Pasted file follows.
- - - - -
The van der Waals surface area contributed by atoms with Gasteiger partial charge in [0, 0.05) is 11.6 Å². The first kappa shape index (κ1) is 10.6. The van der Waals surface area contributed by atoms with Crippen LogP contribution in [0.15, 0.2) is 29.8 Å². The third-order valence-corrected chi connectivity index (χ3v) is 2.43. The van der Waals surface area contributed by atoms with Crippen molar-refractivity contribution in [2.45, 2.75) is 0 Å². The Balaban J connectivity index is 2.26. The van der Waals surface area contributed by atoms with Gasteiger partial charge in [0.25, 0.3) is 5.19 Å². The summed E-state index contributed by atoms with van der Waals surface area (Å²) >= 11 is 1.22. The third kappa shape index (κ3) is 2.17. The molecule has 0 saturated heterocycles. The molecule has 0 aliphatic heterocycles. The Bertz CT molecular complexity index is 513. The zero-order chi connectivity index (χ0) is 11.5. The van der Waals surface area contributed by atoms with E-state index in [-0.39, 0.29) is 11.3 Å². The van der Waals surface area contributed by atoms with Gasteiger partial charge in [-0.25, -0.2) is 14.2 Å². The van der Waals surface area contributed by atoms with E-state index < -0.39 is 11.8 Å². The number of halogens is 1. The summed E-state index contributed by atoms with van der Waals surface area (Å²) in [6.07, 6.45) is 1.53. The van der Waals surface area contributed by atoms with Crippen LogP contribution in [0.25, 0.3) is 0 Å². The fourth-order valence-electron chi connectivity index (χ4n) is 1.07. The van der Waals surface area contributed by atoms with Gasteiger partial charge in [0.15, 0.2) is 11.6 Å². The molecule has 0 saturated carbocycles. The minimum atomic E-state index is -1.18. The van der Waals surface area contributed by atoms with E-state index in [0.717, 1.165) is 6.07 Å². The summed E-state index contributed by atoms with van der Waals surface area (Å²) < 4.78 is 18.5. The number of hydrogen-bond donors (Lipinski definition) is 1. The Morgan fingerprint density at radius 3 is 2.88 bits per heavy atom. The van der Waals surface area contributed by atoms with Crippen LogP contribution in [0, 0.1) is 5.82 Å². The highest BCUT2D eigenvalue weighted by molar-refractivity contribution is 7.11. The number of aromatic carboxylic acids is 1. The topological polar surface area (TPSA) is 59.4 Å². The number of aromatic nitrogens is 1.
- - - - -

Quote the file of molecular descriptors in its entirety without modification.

The van der Waals surface area contributed by atoms with Gasteiger partial charge in [0, 0.05) is 11.6 Å². The first kappa shape index (κ1) is 10.6. The van der Waals surface area contributed by atoms with Crippen LogP contribution in [0.15, 0.2) is 29.8 Å². The third-order valence-corrected chi connectivity index (χ3v) is 2.43. The van der Waals surface area contributed by atoms with Crippen molar-refractivity contribution in [2.45, 2.75) is 0 Å². The Balaban J connectivity index is 2.26. The van der Waals surface area contributed by atoms with Gasteiger partial charge in [0.25, 0.3) is 5.19 Å². The summed E-state index contributed by atoms with van der Waals surface area (Å²) >= 11 is 1.22. The third kappa shape index (κ3) is 2.17. The molecule has 0 saturated heterocycles. The molecule has 0 aliphatic heterocycles. The Bertz CT molecular complexity index is 513. The zero-order chi connectivity index (χ0) is 11.5. The van der Waals surface area contributed by atoms with E-state index in [-0.39, 0.29) is 11.3 Å². The van der Waals surface area contributed by atoms with Gasteiger partial charge in [-0.25, -0.2) is 14.2 Å². The van der Waals surface area contributed by atoms with E-state index < -0.39 is 11.8 Å². The number of halogens is 1. The summed E-state index contributed by atoms with van der Waals surface area (Å²) in [6.07, 6.45) is 1.53. The van der Waals surface area contributed by atoms with Crippen LogP contribution in [0.25, 0.3) is 0 Å². The fourth-order valence-electron chi connectivity index (χ4n) is 1.07. The van der Waals surface area contributed by atoms with Gasteiger partial charge in [0.15, 0.2) is 11.6 Å². The molecule has 0 saturated carbocycles. The minimum atomic E-state index is -1.18. The van der Waals surface area contributed by atoms with E-state index in [0.717, 1.165) is 6.07 Å². The summed E-state index contributed by atoms with van der Waals surface area (Å²) < 4.78 is 18.5. The number of hydrogen-bond donors (Lipinski definition) is 1. The Morgan fingerprint density at radius 3 is 2.88 bits per heavy atom. The van der Waals surface area contributed by atoms with Crippen LogP contribution in [0, 0.1) is 5.82 Å². The highest BCUT2D eigenvalue weighted by molar-refractivity contribution is 7.11. The number of aromatic carboxylic acids is 1. The topological polar surface area (TPSA) is 59.4 Å². The number of aromatic nitrogens is 1.